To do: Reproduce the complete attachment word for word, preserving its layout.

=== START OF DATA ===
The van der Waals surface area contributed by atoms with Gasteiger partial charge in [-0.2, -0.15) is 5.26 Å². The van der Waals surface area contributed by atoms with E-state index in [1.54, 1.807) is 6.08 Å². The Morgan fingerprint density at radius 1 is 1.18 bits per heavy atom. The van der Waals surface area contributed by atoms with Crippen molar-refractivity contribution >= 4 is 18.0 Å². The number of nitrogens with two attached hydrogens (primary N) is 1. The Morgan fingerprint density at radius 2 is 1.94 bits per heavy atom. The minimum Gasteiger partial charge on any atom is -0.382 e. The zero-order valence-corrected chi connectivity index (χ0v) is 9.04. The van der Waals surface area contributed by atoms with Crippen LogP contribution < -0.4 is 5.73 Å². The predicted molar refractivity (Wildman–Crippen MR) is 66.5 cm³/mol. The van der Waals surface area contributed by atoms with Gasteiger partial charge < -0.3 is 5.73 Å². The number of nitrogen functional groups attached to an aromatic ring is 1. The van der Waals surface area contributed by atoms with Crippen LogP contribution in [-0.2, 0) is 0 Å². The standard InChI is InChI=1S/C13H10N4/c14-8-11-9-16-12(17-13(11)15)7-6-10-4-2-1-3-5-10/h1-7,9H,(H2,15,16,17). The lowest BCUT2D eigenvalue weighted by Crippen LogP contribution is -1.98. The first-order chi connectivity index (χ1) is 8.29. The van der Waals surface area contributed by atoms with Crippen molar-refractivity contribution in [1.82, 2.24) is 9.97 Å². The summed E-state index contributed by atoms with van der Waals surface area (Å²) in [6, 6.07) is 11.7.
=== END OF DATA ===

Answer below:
The van der Waals surface area contributed by atoms with Gasteiger partial charge in [-0.2, -0.15) is 5.26 Å². The van der Waals surface area contributed by atoms with E-state index in [1.54, 1.807) is 6.08 Å². The Morgan fingerprint density at radius 1 is 1.18 bits per heavy atom. The van der Waals surface area contributed by atoms with Crippen molar-refractivity contribution >= 4 is 18.0 Å². The number of nitrogens with two attached hydrogens (primary N) is 1. The Morgan fingerprint density at radius 2 is 1.94 bits per heavy atom. The minimum Gasteiger partial charge on any atom is -0.382 e. The zero-order valence-corrected chi connectivity index (χ0v) is 9.04. The van der Waals surface area contributed by atoms with Crippen LogP contribution < -0.4 is 5.73 Å². The predicted molar refractivity (Wildman–Crippen MR) is 66.5 cm³/mol. The van der Waals surface area contributed by atoms with Gasteiger partial charge < -0.3 is 5.73 Å². The number of nitrogen functional groups attached to an aromatic ring is 1. The van der Waals surface area contributed by atoms with Crippen LogP contribution in [-0.2, 0) is 0 Å². The standard InChI is InChI=1S/C13H10N4/c14-8-11-9-16-12(17-13(11)15)7-6-10-4-2-1-3-5-10/h1-7,9H,(H2,15,16,17). The lowest BCUT2D eigenvalue weighted by Crippen LogP contribution is -1.98. The first-order chi connectivity index (χ1) is 8.29. The van der Waals surface area contributed by atoms with Crippen molar-refractivity contribution in [1.82, 2.24) is 9.97 Å². The summed E-state index contributed by atoms with van der Waals surface area (Å²) in [6, 6.07) is 11.7.